Before the closed session began, board Chair Jerry Storey noted that he lives in the Gables development and he wanted to disclose a “potential conflict of interest based on appearance.”

Storey noted that the appeal is made by individuals, not the neighborhood’s homeowners association to which he belongs.

“I don’t feel that it compromises my objectivity or sense of fairness in dealing with the issue at this point, and in that case I feel that I should not have to recuse,” Storey said.

Board members did not object to his position. It was not clear exactly what, if any, role the selectboard would play regarding the appeal. Town Manager Lee Krohn participated in the closed session and said afterward that the board did not take any action following their discussion.

The selectboard had another topic to discuss in executive session – strategy in contract negotiations regarding the purchase or lease options related to the proposed fire-rescue station project with Healthy Living Market for Longmeadow Drive. No action was taken.

Other board business

Other items the selectboard addressed Tuesday:

• Inviting the public to the Sept. 14 grand opening ceremony for the new Pierson Library and renovated historic Town Hall. Activities including a ribbon-cutting, building tours and music beginningh at 9:30 a.m.

• Krohn said town officials are working with a wetlands consultant regarding the Shelburne Dog Park in order to satisfy state requirements for the site located along a wetland off Harbor Road. Additions and improvements to the park, such as a gravel path and benches, were deemed to be in violation of state regulations. Krohn said state officials have indicated they may be willing to allow some items to remain in place if the town applies for a wetlands permit for the site.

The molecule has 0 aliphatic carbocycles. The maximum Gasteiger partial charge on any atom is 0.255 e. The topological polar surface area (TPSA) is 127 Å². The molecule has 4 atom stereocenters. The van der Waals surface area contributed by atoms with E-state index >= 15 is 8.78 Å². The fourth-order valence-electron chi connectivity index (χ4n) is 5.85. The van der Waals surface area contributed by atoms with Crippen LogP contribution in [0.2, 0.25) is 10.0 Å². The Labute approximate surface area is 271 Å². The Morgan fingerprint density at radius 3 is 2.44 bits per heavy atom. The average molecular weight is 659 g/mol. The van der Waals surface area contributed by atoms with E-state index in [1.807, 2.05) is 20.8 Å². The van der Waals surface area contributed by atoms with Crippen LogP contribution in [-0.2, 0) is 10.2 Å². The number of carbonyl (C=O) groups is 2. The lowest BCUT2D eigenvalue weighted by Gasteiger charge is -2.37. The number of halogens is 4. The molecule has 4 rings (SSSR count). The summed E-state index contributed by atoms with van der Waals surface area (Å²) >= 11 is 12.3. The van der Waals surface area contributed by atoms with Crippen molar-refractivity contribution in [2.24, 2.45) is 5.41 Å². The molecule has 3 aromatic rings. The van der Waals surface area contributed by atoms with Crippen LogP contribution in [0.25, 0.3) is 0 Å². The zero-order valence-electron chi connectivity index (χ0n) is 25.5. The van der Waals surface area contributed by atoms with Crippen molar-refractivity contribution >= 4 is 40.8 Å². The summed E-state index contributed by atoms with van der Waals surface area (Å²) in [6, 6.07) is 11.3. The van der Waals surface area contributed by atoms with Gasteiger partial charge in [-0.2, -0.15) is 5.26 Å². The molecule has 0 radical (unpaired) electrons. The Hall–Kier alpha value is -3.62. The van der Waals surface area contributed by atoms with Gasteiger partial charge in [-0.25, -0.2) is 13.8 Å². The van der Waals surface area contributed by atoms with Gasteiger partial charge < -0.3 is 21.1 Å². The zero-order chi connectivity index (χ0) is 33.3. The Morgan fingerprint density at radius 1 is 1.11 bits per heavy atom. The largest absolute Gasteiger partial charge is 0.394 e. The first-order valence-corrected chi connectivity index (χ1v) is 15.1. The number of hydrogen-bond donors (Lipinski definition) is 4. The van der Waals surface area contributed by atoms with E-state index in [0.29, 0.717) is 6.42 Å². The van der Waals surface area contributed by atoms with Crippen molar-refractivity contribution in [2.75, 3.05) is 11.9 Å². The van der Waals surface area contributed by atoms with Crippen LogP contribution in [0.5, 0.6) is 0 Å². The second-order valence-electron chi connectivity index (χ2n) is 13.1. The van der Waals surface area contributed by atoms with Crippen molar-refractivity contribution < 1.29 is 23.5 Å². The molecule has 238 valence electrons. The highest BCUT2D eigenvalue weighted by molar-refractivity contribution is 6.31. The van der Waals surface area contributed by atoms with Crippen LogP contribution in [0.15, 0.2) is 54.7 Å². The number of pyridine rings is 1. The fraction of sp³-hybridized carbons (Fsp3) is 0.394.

• Appointing Robert Paquin to the Natural Resources and Conservation Committee through April 2022.

• Revising the name of the Tree Advisory Committee to drop the word “advisory” from its name, making it a regular standing town committee.

• Adopting a policy for renting spaces in town-owned buildings including the new library, historic Town Hall and the town offices building. The policy comes with new fees which the town manager has discretion to charge as the policy is implemented.

• Approving an open-space easement for 6.36 acres that were part of a two-lot subdivision in 2014 on land owned by Robert and Debra Gurwicz along Dorset Street and Shelburne-Hinesburg Road.

• The board discussed but did not take action on draft policies addressing how to handle problem beavers and steps to take regarding delinquent property tax payments. Revisions to the document drafts were discussed with updated versions expected to be back for consideration at a future meeting.

• The board noted that its next regular meeting date is Sept. 24 when a special meeting is planned from 7-9 p.m. in the new community room at Pierson Library. Vice Chair Jaime Heins and board member Mike Ashooh are organizing a special moderated panel discussion to focus on economic development and business retention and growth in Shelburne. The event is free and the public is invited to attend.